Nephrectomy, Hepatic Resection Possible Safe Aggressive Approach for RCC

September 5, 2016

Patients with RCC who underwent simultaneous nephrectomy and hepatic resection had similar postoperative mortality, long-term survival, and cancer-specific survival as those patients who underwent metastasectomy or en bloc resection of neighboring non-hepatic organs.

Patients with renal cell carcinoma (RCC) who underwent simultaneous nephrectomy and hepatic resection had similar postoperative mortality, long-term survival, and cancer-specific survival as those patients who underwent metastasectomy or en bloc resection of neighboring non-hepatic organs, according to the results of a single-center study published in Urology.

“Further analysis may help identify which patients will benefit most from synchronous hepatic resection,” wrote researcher Daniel D. Joyce, MD, of Vanderbilt University Medical Center in Nashville, Tennessee, and colleagues. “Identifying specific patient characteristics that lead to poorer outcomes may help to create a selection criterion for which patients necessitate more aggressive surgical measures.”

Approximately 25% to 30% of patients with RCC have metastatic disease at diagnosis, and the liver is the second most common site of metastases. Surgical resection involving neighboring organs is a standard of treatment in appropriately selected patients, according to the researchers.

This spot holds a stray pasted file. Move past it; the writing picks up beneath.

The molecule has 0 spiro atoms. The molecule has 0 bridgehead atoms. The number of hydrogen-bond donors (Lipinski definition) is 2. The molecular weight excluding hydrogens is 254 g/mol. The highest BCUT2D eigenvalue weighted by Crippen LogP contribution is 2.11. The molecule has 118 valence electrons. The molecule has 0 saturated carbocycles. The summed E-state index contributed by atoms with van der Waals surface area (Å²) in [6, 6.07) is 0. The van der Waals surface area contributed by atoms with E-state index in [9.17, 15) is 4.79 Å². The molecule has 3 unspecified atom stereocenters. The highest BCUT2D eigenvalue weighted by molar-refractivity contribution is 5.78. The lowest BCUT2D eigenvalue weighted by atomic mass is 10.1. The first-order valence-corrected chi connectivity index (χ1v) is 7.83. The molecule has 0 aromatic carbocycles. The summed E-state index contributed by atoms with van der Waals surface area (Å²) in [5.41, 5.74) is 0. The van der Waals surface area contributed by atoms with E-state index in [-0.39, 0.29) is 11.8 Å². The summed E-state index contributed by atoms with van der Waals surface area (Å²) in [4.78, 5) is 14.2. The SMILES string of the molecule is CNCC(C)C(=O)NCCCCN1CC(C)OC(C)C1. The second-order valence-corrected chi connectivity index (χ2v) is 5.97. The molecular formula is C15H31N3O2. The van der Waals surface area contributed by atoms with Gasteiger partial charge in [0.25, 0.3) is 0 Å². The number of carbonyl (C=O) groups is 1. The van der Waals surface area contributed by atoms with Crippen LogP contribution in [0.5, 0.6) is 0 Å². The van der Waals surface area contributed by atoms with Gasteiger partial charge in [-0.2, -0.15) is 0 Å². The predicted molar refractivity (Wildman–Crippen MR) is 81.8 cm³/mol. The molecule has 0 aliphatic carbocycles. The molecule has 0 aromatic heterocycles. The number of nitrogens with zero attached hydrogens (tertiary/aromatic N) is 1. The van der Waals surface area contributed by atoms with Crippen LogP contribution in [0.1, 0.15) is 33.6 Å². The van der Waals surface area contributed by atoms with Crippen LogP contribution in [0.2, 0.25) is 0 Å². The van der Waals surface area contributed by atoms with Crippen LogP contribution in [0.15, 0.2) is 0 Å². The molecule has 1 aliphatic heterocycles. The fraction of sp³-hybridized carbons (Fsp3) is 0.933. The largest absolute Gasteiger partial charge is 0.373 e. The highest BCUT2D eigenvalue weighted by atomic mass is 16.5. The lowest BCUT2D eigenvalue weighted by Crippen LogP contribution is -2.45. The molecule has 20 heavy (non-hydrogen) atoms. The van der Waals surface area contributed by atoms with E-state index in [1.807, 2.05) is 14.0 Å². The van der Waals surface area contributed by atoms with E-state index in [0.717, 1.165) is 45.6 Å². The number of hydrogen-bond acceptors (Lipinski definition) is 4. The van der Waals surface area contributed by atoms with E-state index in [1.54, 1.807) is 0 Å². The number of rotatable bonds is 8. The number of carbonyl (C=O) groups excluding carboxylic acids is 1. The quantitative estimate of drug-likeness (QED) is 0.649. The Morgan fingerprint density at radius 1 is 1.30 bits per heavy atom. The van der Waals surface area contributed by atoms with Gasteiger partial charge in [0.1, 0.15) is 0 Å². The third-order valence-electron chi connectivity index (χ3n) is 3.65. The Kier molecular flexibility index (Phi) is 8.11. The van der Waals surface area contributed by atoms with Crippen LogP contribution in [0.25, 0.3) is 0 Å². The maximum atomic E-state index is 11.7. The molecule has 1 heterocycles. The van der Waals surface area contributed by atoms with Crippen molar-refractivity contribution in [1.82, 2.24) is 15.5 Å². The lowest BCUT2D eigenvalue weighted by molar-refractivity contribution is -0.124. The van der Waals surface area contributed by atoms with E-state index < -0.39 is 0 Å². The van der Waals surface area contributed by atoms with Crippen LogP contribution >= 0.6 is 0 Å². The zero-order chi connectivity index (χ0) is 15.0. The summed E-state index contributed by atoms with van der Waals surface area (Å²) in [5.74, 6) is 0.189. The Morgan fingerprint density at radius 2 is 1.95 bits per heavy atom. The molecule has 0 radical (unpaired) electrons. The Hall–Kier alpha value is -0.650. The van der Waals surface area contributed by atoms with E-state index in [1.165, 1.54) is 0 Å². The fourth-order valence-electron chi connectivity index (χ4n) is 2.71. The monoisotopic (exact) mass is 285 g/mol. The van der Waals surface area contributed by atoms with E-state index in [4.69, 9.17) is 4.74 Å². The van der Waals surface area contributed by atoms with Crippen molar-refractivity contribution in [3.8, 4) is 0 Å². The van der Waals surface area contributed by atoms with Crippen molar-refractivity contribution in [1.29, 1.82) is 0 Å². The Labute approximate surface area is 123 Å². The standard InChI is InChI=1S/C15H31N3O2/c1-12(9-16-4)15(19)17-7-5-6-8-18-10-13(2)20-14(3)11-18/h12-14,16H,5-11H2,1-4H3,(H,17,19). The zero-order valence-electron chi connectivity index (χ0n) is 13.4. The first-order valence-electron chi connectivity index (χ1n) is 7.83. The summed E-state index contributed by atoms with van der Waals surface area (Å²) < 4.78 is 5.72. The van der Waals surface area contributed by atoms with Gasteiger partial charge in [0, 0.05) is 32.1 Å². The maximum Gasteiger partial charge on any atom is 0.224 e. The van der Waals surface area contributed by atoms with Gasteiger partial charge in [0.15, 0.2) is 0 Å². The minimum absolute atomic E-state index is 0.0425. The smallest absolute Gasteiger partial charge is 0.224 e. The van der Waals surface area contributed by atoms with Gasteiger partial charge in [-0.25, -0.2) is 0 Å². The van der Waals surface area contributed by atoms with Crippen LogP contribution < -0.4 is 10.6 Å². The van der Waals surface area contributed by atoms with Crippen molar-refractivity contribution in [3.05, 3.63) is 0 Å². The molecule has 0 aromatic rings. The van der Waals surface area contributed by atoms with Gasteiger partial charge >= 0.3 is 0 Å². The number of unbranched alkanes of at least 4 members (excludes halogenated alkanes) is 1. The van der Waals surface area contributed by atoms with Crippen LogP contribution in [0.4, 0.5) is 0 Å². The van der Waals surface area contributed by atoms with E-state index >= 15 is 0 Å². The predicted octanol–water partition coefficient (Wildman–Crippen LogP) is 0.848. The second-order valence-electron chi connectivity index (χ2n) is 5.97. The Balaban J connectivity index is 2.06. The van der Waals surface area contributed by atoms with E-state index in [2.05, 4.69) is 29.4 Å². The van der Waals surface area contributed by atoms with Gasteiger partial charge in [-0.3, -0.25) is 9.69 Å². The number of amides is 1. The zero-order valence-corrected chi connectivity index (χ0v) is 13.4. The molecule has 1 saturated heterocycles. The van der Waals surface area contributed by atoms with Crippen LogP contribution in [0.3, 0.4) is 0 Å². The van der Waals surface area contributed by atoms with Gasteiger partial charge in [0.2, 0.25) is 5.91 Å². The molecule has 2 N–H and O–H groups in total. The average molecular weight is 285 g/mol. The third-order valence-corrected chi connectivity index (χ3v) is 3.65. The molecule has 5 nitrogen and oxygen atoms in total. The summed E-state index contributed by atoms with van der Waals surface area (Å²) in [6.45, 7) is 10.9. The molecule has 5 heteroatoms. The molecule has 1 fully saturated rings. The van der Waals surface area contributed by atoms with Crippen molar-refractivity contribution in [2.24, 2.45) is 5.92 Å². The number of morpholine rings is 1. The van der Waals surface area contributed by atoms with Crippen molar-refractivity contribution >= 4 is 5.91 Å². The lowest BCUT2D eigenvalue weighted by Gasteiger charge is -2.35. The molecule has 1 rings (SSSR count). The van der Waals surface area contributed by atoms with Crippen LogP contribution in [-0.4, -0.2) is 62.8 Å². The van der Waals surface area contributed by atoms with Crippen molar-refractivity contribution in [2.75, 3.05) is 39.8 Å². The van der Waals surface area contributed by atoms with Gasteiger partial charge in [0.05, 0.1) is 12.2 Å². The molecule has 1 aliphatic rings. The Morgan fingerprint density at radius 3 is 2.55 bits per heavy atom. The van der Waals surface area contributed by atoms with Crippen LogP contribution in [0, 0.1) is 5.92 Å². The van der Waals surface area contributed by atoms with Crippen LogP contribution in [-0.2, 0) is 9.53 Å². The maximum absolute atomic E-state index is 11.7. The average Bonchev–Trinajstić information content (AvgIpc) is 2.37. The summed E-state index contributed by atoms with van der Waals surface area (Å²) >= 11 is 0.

In this study, Joyce and colleagues wanted to assess whether more aggressive surgical intervention for locally advanced or metastatic RCC to the liver was effective or associated with increased morbidity and mortality.

Looking from 1970 to 2009, the study compared 34 patients who underwent nephrectomy with hepatic resection for direct hepatic invasion (50%; n = 17) or metastatic RCC (62%; n = 21) with 68 patients who underwent nephrectomy and resection of non-hepatic locally invasive metastatic disease. The most commonly involved areas were the adrenal gland, muscle, bowel, and pancreas. Complete resection of metastatic disease occurred in 82% of patients with hepatic resection and 90% of the referent cohort.

Patients undergoing hepatic resection had higher intraoperative blood loss (1.6 L vs 1 L; P = .047). In addition, these patients had higher rates of post-operative deep vein thromboses (15% vs 1%; P = .02), “despite all patients being considered for our institution’s standard anticoagulation prophylaxis including early ambulation, sequential compression devices, and subcutaneous heparin injections,” the researchers wrote.

There were no significant differences in Clavien grade 3/4 complications or in perioperative mortality between the two groups.

During a median follow-up of 7 years, a majority of patients in both groups died. There was no significant difference in cancer-specific survival (1.5 years for hepatic vs 1 year for non-hepatic group) or overall survival (1.5 years for hepatic vs 0.9 years for non-hepatic) between the two groups.

“We acknowledge that the study population is modest and external validation is necessary; however, this study represents the only available series to-date that has attempted to control for the extent of resection of neighboring organs at the time of nephrectomy to ascertain the relative risk of hepatic cytoreductive surgery at the time of nephrectomy in RCC,” the researchers wrote.